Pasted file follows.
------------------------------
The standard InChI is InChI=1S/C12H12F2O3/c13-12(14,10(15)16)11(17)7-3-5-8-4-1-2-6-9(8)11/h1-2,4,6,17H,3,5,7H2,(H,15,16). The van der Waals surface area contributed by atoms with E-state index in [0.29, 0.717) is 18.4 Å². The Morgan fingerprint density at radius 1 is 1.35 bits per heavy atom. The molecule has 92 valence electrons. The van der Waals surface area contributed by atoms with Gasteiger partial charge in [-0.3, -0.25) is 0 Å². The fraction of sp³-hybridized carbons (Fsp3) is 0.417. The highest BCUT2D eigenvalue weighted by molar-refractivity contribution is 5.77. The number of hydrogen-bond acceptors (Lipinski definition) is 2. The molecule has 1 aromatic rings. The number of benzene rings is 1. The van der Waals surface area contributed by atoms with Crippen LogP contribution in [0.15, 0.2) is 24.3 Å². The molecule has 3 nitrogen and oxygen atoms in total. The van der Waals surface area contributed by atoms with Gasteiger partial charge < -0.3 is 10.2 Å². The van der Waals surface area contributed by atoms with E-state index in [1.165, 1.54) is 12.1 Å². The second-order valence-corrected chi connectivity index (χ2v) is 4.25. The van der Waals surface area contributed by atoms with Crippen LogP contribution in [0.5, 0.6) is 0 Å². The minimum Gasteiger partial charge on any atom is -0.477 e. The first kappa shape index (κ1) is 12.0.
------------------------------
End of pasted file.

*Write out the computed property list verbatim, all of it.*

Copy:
The standard InChI is InChI=1S/C12H12F2O3/c13-12(14,10(15)16)11(17)7-3-5-8-4-1-2-6-9(8)11/h1-2,4,6,17H,3,5,7H2,(H,15,16). The van der Waals surface area contributed by atoms with E-state index in [0.29, 0.717) is 18.4 Å². The Morgan fingerprint density at radius 1 is 1.35 bits per heavy atom. The molecule has 92 valence electrons. The van der Waals surface area contributed by atoms with Gasteiger partial charge in [-0.3, -0.25) is 0 Å². The fraction of sp³-hybridized carbons (Fsp3) is 0.417. The highest BCUT2D eigenvalue weighted by molar-refractivity contribution is 5.77. The number of hydrogen-bond acceptors (Lipinski definition) is 2. The molecule has 1 aromatic rings. The number of benzene rings is 1. The van der Waals surface area contributed by atoms with Crippen LogP contribution in [0.15, 0.2) is 24.3 Å². The molecule has 3 nitrogen and oxygen atoms in total. The van der Waals surface area contributed by atoms with Gasteiger partial charge < -0.3 is 10.2 Å². The van der Waals surface area contributed by atoms with E-state index in [1.165, 1.54) is 12.1 Å². The second-order valence-corrected chi connectivity index (χ2v) is 4.25. The van der Waals surface area contributed by atoms with Crippen LogP contribution in [0.5, 0.6) is 0 Å². The minimum Gasteiger partial charge on any atom is -0.477 e. The first kappa shape index (κ1) is 12.0.